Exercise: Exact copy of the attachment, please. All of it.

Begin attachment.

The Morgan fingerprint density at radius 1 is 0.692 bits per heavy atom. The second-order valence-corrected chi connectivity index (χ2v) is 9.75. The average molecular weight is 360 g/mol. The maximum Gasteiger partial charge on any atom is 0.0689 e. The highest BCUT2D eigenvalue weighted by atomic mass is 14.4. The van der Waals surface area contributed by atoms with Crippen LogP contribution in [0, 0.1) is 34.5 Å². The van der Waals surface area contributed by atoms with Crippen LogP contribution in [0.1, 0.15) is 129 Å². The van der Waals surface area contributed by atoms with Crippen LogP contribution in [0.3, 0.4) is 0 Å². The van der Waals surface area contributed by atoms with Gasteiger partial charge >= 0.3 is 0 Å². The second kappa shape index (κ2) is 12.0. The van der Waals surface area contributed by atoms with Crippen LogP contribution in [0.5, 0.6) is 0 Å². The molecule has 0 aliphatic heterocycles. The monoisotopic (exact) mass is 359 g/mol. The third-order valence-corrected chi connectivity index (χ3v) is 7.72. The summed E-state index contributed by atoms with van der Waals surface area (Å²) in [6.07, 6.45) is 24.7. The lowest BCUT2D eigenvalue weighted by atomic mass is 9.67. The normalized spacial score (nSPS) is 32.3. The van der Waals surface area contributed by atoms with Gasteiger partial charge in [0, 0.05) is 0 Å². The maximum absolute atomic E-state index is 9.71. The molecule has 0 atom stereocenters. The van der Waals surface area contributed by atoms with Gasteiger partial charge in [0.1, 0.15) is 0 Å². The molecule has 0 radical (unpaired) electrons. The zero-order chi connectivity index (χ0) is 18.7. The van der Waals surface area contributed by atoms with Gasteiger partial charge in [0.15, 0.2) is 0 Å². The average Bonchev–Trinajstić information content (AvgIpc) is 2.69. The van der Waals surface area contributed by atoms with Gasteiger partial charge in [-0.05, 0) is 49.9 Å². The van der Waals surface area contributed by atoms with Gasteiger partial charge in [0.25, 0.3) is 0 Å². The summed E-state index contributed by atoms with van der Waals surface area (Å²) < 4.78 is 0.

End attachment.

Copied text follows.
The Morgan fingerprint density at radius 1 is 0.692 bits per heavy atom. The second-order valence-corrected chi connectivity index (χ2v) is 9.75. The average molecular weight is 360 g/mol. The maximum Gasteiger partial charge on any atom is 0.0689 e. The highest BCUT2D eigenvalue weighted by atomic mass is 14.4. The van der Waals surface area contributed by atoms with Crippen LogP contribution in [0, 0.1) is 34.5 Å². The van der Waals surface area contributed by atoms with Crippen LogP contribution in [0.1, 0.15) is 129 Å². The van der Waals surface area contributed by atoms with Crippen LogP contribution in [0.3, 0.4) is 0 Å². The van der Waals surface area contributed by atoms with Gasteiger partial charge >= 0.3 is 0 Å². The second kappa shape index (κ2) is 12.0. The van der Waals surface area contributed by atoms with Crippen LogP contribution in [0.5, 0.6) is 0 Å². The molecule has 0 aliphatic heterocycles. The monoisotopic (exact) mass is 359 g/mol. The third-order valence-corrected chi connectivity index (χ3v) is 7.72. The summed E-state index contributed by atoms with van der Waals surface area (Å²) in [6.07, 6.45) is 24.7. The lowest BCUT2D eigenvalue weighted by atomic mass is 9.67. The normalized spacial score (nSPS) is 32.3. The van der Waals surface area contributed by atoms with Gasteiger partial charge in [0, 0.05) is 0 Å². The maximum absolute atomic E-state index is 9.71. The molecule has 0 atom stereocenters. The van der Waals surface area contributed by atoms with Gasteiger partial charge in [0.1, 0.15) is 0 Å². The molecule has 0 radical (unpaired) electrons. The zero-order chi connectivity index (χ0) is 18.7. The van der Waals surface area contributed by atoms with Gasteiger partial charge in [0.15, 0.2) is 0 Å². The average Bonchev–Trinajstić information content (AvgIpc) is 2.69. The van der Waals surface area contributed by atoms with Gasteiger partial charge in [-0.05, 0) is 49.9 Å². The van der Waals surface area contributed by atoms with Gasteiger partial charge in [0.25, 0.3) is 0 Å². The summed E-state index contributed by atoms with van der Waals surface area (Å²) < 4.78 is 0.